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Most people would have a difficult time believing there has been any evolution to Mortician's sound over the years, but if one listens to the first few 7" records the band released, the change is pretty noticeable. The main difference on this record from the later material people are often more familiar with is the presence of a real drummer. Matt Sicher's drumming, to me, fit the Mortician sound perfectly. His drumming is pretty aggressive, but not overly complicated. Mortician's music is pretty straight forward and any showboating on the drums would be out of place.
The other difference is the overall sound. Since this is before guitarist Roger Beaujard joined the band, the signature Mortician guitar tone had yet to be established. On this record, John McEntee from Incantation does the honors and, mostly since this is basically a demo released as a 7", the production overall is pretty crude and raw-sounding, giving the guitars a rather metallic and slightly abrasive sound. Also, it sounds like the guitars are not tuned as low as they would be for the next record (most likely tuned to C, which is John's typical tuning) and certainly nowhere near as low as more recent Mortician material (which is tuned so low that Carcass albums sound like they were done in standard tuning by comparison), so the riffing is a bit clearer. Likewise, Will's vocals are gruffer and not quite as guttural as they would soon become. It is actually possible to pick out a few words here and there from his vocals on this one, a feat which is impossible on later releases. Even the samples, which people often complain about are a bit different on this one. There are only two this time around, one at the beginning and one at the end.
Overall, the recording itself is quite clear, despite the noisiness it possesses. The real problem is just the tone isn't all that great. I don't imagine the band had a lot of time to work on all the sounds, so it's to be expected on a release like this.
The songs themselves are great. All three songs on this record were later re-recorded for Hacked Up for Barbecue, using the infamous drum machine, so comparing those versions to the versions on this record really help to show the change in Mortician's sound during the first half of the '90s. There are various spots in the songs on this record that have a different vibe than their counterparts on Hacked Up, simply due to Matt's drumming, usually due to an accent on the snare in certain spots or just a more human sound on the double bass drumming.
What has always made Mortician work for me is that the riffs are good, if simplistic. Many people attack Mortician for the simplicity of the music, but for me, I would much rather listen to this music than many other bands, particularly the ones typically described as "brutal, technical" bands, because anything interesting those bands may be doing often gets lost in the constant onslaught of blurs of notes. Mortician, on the other hand, just comes up with some good and often catchy riffs and puts them together creating a sound that is distinct. When somebody plays Mortician, it is obvious that it is Mortician. I don't think the same could be said about many other bands, particularly more current ones.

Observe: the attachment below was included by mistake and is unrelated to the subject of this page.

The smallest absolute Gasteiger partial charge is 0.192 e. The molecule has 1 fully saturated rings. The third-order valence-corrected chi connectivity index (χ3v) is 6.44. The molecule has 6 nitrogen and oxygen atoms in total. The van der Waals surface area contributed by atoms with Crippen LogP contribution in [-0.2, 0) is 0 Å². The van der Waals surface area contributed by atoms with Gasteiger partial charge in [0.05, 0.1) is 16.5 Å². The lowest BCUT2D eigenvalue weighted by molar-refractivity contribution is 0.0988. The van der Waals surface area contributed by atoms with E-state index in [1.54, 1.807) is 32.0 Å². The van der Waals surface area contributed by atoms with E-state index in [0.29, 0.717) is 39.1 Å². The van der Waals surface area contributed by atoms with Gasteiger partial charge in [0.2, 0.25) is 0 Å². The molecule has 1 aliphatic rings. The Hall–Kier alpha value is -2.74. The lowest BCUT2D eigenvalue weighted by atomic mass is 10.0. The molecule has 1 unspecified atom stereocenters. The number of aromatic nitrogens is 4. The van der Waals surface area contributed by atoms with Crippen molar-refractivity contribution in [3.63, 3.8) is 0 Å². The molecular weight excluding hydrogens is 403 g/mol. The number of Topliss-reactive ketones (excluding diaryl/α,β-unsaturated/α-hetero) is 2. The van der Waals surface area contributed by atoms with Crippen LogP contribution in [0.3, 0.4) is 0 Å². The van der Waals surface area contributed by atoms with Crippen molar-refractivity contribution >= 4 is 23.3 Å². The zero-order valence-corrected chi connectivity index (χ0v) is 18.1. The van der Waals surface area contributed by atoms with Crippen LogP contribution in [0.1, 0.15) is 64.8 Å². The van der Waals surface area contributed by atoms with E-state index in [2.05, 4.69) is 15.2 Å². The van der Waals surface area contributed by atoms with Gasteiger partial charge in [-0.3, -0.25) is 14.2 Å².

Mortician. Oh, to wonder how many female panties have been soiled at the mere mention of that accursed name! More savage, brutal, and evil than their technical, more political contemporaries, Mortician have never let up for a second on an album ever in the history of time. Never. Unlike their contemporaries in bands like Last Days of Humanity and Mumakil, however, they are brutal in a death metal sense as well as in a grindcore sense. The group often plays at slower speeds to pummel the listener into a permanate catatonic state, leaving the listener stranded by the side of the road, chased by Tall Man (from Phantasm, you bitch!).
However, on their debut EP, "Brutally Mutilated" (1990), they sounded quite a bit different. On first listen, the only samples used are rather short in comparison to the long, drawn out murder sequences the band would later become known for, as well as the vocal style, which is sung in a higher pitched, more traditional death metal voice instead of the guttural, skin-tearing grunts and growls the band would later adopt. No drum machine either, as the drums are instead played by a human being (albeit no less fast). Even the band's infamous bass tone is toned down in favor of a cleaner sound.
The tracks bare little resemblance to the versions later recorded for "Hacked up for Barbeque" (1996) as they lean more towards grindcore than death metal. Open chords are used much more often, and the guitar tone is more staticy, and is bass-ridden. The drums are played rather sloppily, with the slower track ("Necrocannibal") featuring unimaginative, pointless drum beats which do little but match the riff-work. Some tracks have been changed, most obvious with the final track, "Necrocannibal", which adds a whole twenty four seconds to the track before the closing sample kicks in. However, the album offers little in the way of new, interesting material, instead passing itself off as little more than a decent, unimaginative grindcore release.
I would no doubt suggest this album to those who enjoy a good amount of old school, eighties grindcore, but Mortician fans may find little in the way of truly entertaining music here. It sounds a great deal like "Scum"-era Napalm Death, but less genre-defining or classic and more re-hashed. Check this out if you like grindcore but haven't been able to get into Mortician.